What are the Most Popular Surveys in Bournemouth?
Our dedicated Compare My Move team discovered that over 70% of our users hired a property surveyor to complete a Homebuyers Survey on the property they were viewing in Bournemouth. The Homebuyers Survey will provide an overview of the condition of the building, allowing you to uncover a variety of potential issues. However, this type of survey is not as thorough as a Building Survey.
Despite there being a high number of older properties in Bournemouth, the Building Survey was the least popular type with only around 30% of our users requesting one. If the property you’re interested in is over 80-years old, has had extensive work done, is made of unconventional material or is simply in ‘bad’ condition, then you will likely require a Building Survey to uncover any hidden or major damage.
Having an incorrect property survey conducted on your property can be a great risk. Potential issues could go unnoticed, meaning you may face a hefty repair bill further down the line of owning the home. Victorian homes such as terrace houses and traditionally styled semi-detached homes are quite popular throughout Bournemouth. Whilst semi-detached homes had one of the highest numbers of building surveys conducted (13.16%), terrace homes had the lowest percentage (3.95%).
For Homebuyer Surveys, semi-detached and detached homes had the highest number of users requesting them, both sitting at 22.37%. Whilst there are a number of converted flats throughout Bournemouth, only 15.79% of users organised a Homebuyers Survey for this type of home. Property surveys can be vital for those purchasing converted or redeveloped homes as the excessive amount of work done can weaken the property’s structure over time.
What Types of Historical Architecture Does Bournemouth Have?
For the last 150 years, Bournemouth has been a popular seaside resort in the UK, attracting many tourists and potential homeowners. Its gradual growth has meant many areas have been redeveloped, providing more residential properties to view. From seaside villas with the signature deckchair stripes to modern, converted flats, the town has it all.
Bournemouth still contains traditional Edwardian and Victorian homes as well as recently redeveloped houses. These buildings may require a building survey if they are older than 50 years or have been redeveloped multiple times. Having to ‘keep up with the times’ to attract tourists, many Bournemouth properties have been updated which can sometimes put a strain on the building’s foundations, creating complications that a building survey will uncover.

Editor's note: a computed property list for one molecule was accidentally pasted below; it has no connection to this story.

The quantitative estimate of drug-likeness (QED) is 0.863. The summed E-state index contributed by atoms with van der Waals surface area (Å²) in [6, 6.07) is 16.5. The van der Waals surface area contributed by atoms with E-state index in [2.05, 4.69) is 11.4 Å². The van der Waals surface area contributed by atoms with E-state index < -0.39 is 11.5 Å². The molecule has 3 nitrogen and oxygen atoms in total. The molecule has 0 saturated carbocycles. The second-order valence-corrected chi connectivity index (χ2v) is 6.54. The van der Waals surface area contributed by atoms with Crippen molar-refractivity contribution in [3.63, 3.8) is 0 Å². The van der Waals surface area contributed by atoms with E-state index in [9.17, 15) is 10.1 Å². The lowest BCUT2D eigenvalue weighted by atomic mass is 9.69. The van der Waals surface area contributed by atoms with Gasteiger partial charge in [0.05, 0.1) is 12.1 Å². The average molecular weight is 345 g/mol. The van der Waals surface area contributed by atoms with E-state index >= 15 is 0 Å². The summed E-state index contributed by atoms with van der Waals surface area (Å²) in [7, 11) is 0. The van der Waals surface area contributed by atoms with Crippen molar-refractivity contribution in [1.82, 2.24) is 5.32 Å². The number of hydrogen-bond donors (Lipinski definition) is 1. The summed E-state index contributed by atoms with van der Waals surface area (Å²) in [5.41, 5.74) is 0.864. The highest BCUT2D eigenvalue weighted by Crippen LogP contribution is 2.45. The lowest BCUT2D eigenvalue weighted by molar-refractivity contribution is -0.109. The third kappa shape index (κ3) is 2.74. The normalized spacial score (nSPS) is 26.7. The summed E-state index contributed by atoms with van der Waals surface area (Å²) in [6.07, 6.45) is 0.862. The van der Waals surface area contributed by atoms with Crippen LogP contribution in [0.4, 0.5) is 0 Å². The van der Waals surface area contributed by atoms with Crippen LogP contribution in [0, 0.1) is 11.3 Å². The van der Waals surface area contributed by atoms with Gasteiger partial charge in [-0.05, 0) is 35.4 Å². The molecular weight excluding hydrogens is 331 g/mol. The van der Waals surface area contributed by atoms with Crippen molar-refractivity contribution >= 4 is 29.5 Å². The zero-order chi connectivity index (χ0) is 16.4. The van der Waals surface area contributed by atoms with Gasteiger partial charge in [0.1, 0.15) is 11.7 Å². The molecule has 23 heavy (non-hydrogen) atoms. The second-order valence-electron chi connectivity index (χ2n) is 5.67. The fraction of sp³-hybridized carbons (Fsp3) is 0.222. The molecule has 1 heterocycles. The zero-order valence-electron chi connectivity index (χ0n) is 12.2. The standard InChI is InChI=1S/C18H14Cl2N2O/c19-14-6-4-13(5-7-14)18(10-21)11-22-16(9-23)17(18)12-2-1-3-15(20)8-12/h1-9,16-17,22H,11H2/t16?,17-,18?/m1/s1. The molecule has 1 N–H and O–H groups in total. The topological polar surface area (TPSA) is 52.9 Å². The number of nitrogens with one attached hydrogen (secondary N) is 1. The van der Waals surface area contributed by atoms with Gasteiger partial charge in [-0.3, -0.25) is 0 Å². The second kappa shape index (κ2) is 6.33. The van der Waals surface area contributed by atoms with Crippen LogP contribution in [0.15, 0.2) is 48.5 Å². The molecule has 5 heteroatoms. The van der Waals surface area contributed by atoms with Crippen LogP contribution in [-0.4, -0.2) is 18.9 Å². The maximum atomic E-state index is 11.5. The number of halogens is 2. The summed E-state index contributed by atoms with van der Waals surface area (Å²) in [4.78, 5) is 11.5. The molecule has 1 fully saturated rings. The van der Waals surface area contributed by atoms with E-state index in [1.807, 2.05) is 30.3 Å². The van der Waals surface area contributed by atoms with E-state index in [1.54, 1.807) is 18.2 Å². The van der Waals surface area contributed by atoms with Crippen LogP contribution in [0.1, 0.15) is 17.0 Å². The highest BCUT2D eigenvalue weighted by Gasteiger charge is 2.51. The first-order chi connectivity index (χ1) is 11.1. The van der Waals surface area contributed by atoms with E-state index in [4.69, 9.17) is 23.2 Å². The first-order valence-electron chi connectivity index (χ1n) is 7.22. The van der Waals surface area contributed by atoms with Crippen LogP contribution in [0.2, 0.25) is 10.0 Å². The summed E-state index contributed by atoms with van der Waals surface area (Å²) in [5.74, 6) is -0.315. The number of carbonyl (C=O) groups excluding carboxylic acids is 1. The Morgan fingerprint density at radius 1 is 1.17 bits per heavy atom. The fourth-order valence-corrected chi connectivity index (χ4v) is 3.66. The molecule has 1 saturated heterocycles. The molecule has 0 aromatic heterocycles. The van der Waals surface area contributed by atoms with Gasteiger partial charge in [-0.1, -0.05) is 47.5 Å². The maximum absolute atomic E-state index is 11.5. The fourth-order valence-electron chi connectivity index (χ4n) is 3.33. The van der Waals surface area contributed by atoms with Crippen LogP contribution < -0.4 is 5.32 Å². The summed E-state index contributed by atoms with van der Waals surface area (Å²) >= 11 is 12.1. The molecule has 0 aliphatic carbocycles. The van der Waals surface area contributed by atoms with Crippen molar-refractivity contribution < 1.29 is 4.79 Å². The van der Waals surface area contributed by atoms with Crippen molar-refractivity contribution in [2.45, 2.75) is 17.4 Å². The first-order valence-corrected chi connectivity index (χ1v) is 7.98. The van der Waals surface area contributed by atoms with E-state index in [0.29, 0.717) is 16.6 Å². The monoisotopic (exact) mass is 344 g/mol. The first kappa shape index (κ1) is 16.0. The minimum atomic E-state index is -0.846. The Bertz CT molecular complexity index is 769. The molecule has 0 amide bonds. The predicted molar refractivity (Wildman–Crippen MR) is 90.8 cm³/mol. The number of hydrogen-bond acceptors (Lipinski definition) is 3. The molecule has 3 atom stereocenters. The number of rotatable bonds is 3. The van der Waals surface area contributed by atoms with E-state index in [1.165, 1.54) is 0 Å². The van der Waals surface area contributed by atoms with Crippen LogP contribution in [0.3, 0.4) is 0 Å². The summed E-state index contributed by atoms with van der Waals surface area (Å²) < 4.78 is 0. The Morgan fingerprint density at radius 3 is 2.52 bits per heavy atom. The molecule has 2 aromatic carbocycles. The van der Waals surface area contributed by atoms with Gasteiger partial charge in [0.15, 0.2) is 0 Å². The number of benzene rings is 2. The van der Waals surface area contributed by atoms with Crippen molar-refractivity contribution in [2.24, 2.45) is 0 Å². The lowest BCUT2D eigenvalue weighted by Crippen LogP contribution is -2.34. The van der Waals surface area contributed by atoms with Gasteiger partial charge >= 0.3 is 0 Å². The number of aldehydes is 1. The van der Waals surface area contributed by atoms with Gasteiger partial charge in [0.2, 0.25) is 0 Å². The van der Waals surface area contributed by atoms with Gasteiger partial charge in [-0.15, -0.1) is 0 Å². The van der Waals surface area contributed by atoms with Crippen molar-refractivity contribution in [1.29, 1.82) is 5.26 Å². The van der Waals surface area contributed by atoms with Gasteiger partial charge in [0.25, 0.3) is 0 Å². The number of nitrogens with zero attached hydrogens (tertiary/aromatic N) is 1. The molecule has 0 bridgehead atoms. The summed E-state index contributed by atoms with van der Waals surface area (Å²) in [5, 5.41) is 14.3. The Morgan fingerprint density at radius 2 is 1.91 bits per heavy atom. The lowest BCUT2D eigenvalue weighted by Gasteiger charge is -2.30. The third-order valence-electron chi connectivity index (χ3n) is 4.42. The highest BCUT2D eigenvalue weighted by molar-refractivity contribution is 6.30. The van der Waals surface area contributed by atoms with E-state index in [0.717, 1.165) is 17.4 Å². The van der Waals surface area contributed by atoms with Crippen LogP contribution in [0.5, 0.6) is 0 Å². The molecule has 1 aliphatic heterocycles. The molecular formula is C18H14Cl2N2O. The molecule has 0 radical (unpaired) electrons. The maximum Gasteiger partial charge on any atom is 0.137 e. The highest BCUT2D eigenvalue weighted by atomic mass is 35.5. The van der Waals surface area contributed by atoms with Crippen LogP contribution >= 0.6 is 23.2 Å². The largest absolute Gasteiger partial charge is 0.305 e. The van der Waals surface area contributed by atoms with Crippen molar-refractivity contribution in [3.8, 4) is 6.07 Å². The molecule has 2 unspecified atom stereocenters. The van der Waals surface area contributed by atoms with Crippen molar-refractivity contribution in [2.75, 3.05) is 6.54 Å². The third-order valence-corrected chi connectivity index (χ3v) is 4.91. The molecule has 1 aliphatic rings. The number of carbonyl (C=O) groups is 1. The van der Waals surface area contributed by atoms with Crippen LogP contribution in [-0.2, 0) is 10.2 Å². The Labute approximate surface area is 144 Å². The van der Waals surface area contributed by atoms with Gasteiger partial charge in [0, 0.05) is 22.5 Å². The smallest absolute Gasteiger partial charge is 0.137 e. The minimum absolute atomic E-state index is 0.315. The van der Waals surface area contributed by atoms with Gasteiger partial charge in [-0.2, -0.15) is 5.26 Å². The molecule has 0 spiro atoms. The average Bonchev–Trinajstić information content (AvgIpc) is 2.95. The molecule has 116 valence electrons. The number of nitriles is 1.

If you’re one of the house-hunters searching for these older homes, don’t forget to take into account the cost of their upkeep as well as the property’s age. These traditional homes are very popular in Bournemouth, with 478 existing properties being sold in January 2020 according to the Land Registry. Despite their modern design, only 5 new build homes were sold.
There are approximately 235 listed buildings in Bournemouth, so it’s important to research the property you’re interested in before committing to the purchase. It’s important to note that if you’re interested in purchasing a Listed Building, you can’t simply organise a property survey. You would require a Listed Building Survey from a specialist surveyor. There are also 20 conservation areas in Bournemouth, some of which will contain residential properties.
|New Build Sales*||5|
|Existing Property Sales*||478|
Is Subsidence an Issue in Bournemouth?
Subsidence occurs when the ground begins to compress or sink, creating an unbalanced foundation for the property on top. This causes misalignment in the property’s foundation and cracks begin to form around windows and door frames. As Bournemouth is a coastal resort, it’s important to be aware of the signs of subsidence due to the unstable ground and extreme changes in temperature.
Subsidence is a dreaded word amongst homeowners as it can affect the building’s overall value and safety. A building survey would be able to highlight any signs of subsidence and thoroughly check the property’s foundations.
According to the GeoBear UK Subsidence Map, Bournemouth is not a high-risk area for subsidence. The centre of the town has previously shown issues but they are still only labelled as a low to medium risk.
This doesn’t minimise the importance of organising a property survey, however, as any signs of subsidence is a cause for concern and should be inspected. An experienced surveyor can conduct a full property survey to analyse the property and it’s foundations to see if subsidence has or could cause any damage.
Is Japanese Knotweed a Concern in Bournemouth?
According to the Environet Japanese Knotweed Map, Bournemouth does not have any major hotspots for this dangerous plant. This fast-growing plant can reduce the value of a home by up to 10% with many mortgage lenders denying homeowners a loan if Japanese Knotweed is found on the property.
Luckily, not many homeowners in Bournemouth will have to worry about this as most of the area if free of Japanese Knotweed. There are 2 main hotspots, one located close to Christchurch, but even these are at low to medium risk. Previous areas that have seen issues with Japanese Knotweed have been public parks and green spaces, meaning it has been the local council’s responsibility to clear the intrusive plant.
Despite it being a rarity, if you suspect there is Japanese Knotweed on your Bournemouth property, it would be wise to consult with a property surveyor as the plant can lead to major structural problems.